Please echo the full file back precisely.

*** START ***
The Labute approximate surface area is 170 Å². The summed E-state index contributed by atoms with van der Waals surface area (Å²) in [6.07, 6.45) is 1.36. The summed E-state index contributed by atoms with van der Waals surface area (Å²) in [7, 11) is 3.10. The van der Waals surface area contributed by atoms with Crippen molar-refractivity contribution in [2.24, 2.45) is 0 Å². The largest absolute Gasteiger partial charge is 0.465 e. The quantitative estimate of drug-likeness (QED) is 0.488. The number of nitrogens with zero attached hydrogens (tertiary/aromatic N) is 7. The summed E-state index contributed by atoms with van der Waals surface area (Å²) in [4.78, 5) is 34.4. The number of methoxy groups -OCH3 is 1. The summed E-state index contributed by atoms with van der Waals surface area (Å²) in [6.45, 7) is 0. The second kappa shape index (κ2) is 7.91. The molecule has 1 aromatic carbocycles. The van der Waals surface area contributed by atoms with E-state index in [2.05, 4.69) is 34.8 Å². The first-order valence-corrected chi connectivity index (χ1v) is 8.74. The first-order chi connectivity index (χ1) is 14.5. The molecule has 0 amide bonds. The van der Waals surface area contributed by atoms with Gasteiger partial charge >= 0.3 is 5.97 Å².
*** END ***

The Labute approximate surface area is 170 Å². The summed E-state index contributed by atoms with van der Waals surface area (Å²) in [6.07, 6.45) is 1.36. The summed E-state index contributed by atoms with van der Waals surface area (Å²) in [7, 11) is 3.10. The van der Waals surface area contributed by atoms with Crippen molar-refractivity contribution in [2.24, 2.45) is 0 Å². The largest absolute Gasteiger partial charge is 0.465 e. The quantitative estimate of drug-likeness (QED) is 0.488. The number of nitrogens with zero attached hydrogens (tertiary/aromatic N) is 7. The summed E-state index contributed by atoms with van der Waals surface area (Å²) in [4.78, 5) is 34.4. The number of methoxy groups -OCH3 is 1. The summed E-state index contributed by atoms with van der Waals surface area (Å²) in [6.45, 7) is 0. The second kappa shape index (κ2) is 7.91. The molecule has 1 aromatic carbocycles. The van der Waals surface area contributed by atoms with E-state index in [2.05, 4.69) is 34.8 Å². The first-order valence-corrected chi connectivity index (χ1v) is 8.74. The first-order chi connectivity index (χ1) is 14.5. The molecule has 0 amide bonds. The van der Waals surface area contributed by atoms with Gasteiger partial charge >= 0.3 is 5.97 Å².